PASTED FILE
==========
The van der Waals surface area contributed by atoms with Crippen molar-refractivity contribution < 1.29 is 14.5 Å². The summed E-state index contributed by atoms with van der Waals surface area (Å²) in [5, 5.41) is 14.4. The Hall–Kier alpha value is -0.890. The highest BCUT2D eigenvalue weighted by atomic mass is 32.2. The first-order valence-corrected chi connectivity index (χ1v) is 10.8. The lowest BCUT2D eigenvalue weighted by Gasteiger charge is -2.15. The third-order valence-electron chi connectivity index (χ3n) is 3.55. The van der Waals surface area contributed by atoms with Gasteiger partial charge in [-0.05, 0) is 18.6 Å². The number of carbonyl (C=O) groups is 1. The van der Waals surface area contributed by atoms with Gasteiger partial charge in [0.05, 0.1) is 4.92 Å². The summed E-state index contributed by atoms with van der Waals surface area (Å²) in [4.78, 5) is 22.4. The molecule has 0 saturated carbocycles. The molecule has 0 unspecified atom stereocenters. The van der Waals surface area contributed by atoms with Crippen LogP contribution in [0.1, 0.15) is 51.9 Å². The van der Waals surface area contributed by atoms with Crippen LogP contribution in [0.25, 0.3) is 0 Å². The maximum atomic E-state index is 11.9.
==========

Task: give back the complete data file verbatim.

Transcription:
The van der Waals surface area contributed by atoms with Crippen molar-refractivity contribution < 1.29 is 14.5 Å². The summed E-state index contributed by atoms with van der Waals surface area (Å²) in [5, 5.41) is 14.4. The Hall–Kier alpha value is -0.890. The highest BCUT2D eigenvalue weighted by atomic mass is 32.2. The first-order valence-corrected chi connectivity index (χ1v) is 10.8. The lowest BCUT2D eigenvalue weighted by Gasteiger charge is -2.15. The third-order valence-electron chi connectivity index (χ3n) is 3.55. The van der Waals surface area contributed by atoms with Gasteiger partial charge in [-0.05, 0) is 18.6 Å². The number of carbonyl (C=O) groups is 1. The van der Waals surface area contributed by atoms with Gasteiger partial charge in [0.05, 0.1) is 4.92 Å². The summed E-state index contributed by atoms with van der Waals surface area (Å²) in [4.78, 5) is 22.4. The molecule has 0 saturated carbocycles. The molecule has 0 unspecified atom stereocenters. The van der Waals surface area contributed by atoms with Crippen LogP contribution in [0.1, 0.15) is 51.9 Å². The van der Waals surface area contributed by atoms with Crippen LogP contribution in [0.25, 0.3) is 0 Å². The maximum atomic E-state index is 11.9.